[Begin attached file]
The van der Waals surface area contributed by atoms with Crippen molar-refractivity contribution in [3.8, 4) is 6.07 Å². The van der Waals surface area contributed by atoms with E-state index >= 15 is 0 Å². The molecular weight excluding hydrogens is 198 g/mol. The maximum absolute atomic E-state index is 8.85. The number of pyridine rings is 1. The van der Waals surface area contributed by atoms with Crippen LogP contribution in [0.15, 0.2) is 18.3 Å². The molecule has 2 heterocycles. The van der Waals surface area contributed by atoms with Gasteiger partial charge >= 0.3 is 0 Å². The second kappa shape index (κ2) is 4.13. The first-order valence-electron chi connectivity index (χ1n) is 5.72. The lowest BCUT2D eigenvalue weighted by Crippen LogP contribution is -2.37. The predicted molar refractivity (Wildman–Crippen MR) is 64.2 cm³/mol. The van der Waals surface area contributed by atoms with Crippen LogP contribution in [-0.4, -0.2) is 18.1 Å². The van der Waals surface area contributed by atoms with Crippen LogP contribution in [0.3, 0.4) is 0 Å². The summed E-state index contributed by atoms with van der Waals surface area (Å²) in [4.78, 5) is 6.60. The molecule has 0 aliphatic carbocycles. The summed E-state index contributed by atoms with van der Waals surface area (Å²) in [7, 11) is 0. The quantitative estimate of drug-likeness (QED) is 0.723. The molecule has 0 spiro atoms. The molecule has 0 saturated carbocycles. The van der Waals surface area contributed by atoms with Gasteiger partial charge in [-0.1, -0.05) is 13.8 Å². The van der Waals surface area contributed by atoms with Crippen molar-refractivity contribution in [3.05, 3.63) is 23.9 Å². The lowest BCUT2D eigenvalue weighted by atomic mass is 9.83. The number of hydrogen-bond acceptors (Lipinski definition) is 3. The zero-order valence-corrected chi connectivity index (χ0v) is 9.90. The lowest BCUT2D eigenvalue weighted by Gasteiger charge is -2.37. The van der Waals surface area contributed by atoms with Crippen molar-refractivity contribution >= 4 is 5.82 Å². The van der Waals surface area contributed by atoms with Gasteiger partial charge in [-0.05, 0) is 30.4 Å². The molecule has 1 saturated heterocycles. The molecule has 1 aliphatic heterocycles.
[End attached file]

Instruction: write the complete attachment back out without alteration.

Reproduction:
The van der Waals surface area contributed by atoms with Crippen molar-refractivity contribution in [3.8, 4) is 6.07 Å². The van der Waals surface area contributed by atoms with E-state index >= 15 is 0 Å². The molecular weight excluding hydrogens is 198 g/mol. The maximum absolute atomic E-state index is 8.85. The number of pyridine rings is 1. The van der Waals surface area contributed by atoms with Crippen LogP contribution in [0.15, 0.2) is 18.3 Å². The molecule has 2 heterocycles. The van der Waals surface area contributed by atoms with Gasteiger partial charge >= 0.3 is 0 Å². The second kappa shape index (κ2) is 4.13. The first-order valence-electron chi connectivity index (χ1n) is 5.72. The lowest BCUT2D eigenvalue weighted by Crippen LogP contribution is -2.37. The predicted molar refractivity (Wildman–Crippen MR) is 64.2 cm³/mol. The van der Waals surface area contributed by atoms with Crippen LogP contribution in [-0.4, -0.2) is 18.1 Å². The van der Waals surface area contributed by atoms with Crippen LogP contribution in [0.3, 0.4) is 0 Å². The summed E-state index contributed by atoms with van der Waals surface area (Å²) in [4.78, 5) is 6.60. The molecule has 0 aliphatic carbocycles. The summed E-state index contributed by atoms with van der Waals surface area (Å²) in [7, 11) is 0. The quantitative estimate of drug-likeness (QED) is 0.723. The molecule has 0 spiro atoms. The molecule has 0 saturated carbocycles. The van der Waals surface area contributed by atoms with Gasteiger partial charge in [-0.1, -0.05) is 13.8 Å². The van der Waals surface area contributed by atoms with Crippen molar-refractivity contribution in [3.05, 3.63) is 23.9 Å². The lowest BCUT2D eigenvalue weighted by atomic mass is 9.83. The number of hydrogen-bond acceptors (Lipinski definition) is 3. The zero-order valence-corrected chi connectivity index (χ0v) is 9.90. The lowest BCUT2D eigenvalue weighted by Gasteiger charge is -2.37. The van der Waals surface area contributed by atoms with Crippen molar-refractivity contribution >= 4 is 5.82 Å². The van der Waals surface area contributed by atoms with Gasteiger partial charge in [-0.05, 0) is 30.4 Å². The molecule has 1 saturated heterocycles. The molecule has 1 aliphatic heterocycles.